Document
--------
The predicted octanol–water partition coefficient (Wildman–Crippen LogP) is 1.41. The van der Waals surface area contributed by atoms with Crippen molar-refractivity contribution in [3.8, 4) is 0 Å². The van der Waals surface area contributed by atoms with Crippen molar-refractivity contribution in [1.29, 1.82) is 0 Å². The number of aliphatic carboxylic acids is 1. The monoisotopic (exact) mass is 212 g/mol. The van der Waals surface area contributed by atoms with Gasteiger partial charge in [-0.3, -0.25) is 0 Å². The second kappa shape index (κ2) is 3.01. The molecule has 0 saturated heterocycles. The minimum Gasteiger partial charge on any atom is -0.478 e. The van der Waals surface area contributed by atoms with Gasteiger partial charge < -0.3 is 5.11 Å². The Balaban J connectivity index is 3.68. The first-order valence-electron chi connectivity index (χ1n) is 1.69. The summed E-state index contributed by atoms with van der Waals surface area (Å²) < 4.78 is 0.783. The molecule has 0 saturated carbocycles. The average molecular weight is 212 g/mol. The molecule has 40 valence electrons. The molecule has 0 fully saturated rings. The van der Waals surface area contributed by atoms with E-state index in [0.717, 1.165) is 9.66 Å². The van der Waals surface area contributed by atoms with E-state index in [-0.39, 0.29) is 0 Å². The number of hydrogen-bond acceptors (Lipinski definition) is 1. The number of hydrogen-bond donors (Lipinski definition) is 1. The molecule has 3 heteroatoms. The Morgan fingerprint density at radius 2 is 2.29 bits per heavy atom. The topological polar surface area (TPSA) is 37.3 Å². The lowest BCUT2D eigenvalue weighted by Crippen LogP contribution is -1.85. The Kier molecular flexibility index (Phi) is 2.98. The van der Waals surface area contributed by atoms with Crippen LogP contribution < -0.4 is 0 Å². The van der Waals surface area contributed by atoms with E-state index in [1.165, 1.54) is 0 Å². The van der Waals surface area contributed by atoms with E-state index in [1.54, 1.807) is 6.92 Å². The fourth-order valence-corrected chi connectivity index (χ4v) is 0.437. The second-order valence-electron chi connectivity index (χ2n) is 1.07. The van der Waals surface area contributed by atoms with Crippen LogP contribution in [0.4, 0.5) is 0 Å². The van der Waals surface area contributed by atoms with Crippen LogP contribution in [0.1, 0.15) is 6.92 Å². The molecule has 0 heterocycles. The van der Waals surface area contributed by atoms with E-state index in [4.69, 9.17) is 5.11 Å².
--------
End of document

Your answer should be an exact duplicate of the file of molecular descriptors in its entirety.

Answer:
The predicted octanol–water partition coefficient (Wildman–Crippen LogP) is 1.41. The van der Waals surface area contributed by atoms with Crippen molar-refractivity contribution in [3.8, 4) is 0 Å². The van der Waals surface area contributed by atoms with Crippen molar-refractivity contribution in [1.29, 1.82) is 0 Å². The number of aliphatic carboxylic acids is 1. The monoisotopic (exact) mass is 212 g/mol. The van der Waals surface area contributed by atoms with Gasteiger partial charge in [-0.3, -0.25) is 0 Å². The second kappa shape index (κ2) is 3.01. The molecule has 0 saturated heterocycles. The minimum Gasteiger partial charge on any atom is -0.478 e. The van der Waals surface area contributed by atoms with Gasteiger partial charge < -0.3 is 5.11 Å². The Balaban J connectivity index is 3.68. The first-order valence-electron chi connectivity index (χ1n) is 1.69. The summed E-state index contributed by atoms with van der Waals surface area (Å²) < 4.78 is 0.783. The molecule has 0 saturated carbocycles. The average molecular weight is 212 g/mol. The molecule has 40 valence electrons. The molecule has 0 fully saturated rings. The van der Waals surface area contributed by atoms with E-state index in [0.717, 1.165) is 9.66 Å². The van der Waals surface area contributed by atoms with E-state index in [-0.39, 0.29) is 0 Å². The number of hydrogen-bond acceptors (Lipinski definition) is 1. The number of hydrogen-bond donors (Lipinski definition) is 1. The molecule has 3 heteroatoms. The Morgan fingerprint density at radius 2 is 2.29 bits per heavy atom. The topological polar surface area (TPSA) is 37.3 Å². The lowest BCUT2D eigenvalue weighted by Crippen LogP contribution is -1.85. The Kier molecular flexibility index (Phi) is 2.98. The van der Waals surface area contributed by atoms with Crippen LogP contribution < -0.4 is 0 Å². The van der Waals surface area contributed by atoms with E-state index in [1.165, 1.54) is 0 Å². The van der Waals surface area contributed by atoms with E-state index in [1.54, 1.807) is 6.92 Å². The fourth-order valence-corrected chi connectivity index (χ4v) is 0.437. The second-order valence-electron chi connectivity index (χ2n) is 1.07. The van der Waals surface area contributed by atoms with Crippen LogP contribution in [0.4, 0.5) is 0 Å². The van der Waals surface area contributed by atoms with Crippen LogP contribution in [0.1, 0.15) is 6.92 Å². The molecule has 0 heterocycles. The van der Waals surface area contributed by atoms with E-state index in [4.69, 9.17) is 5.11 Å².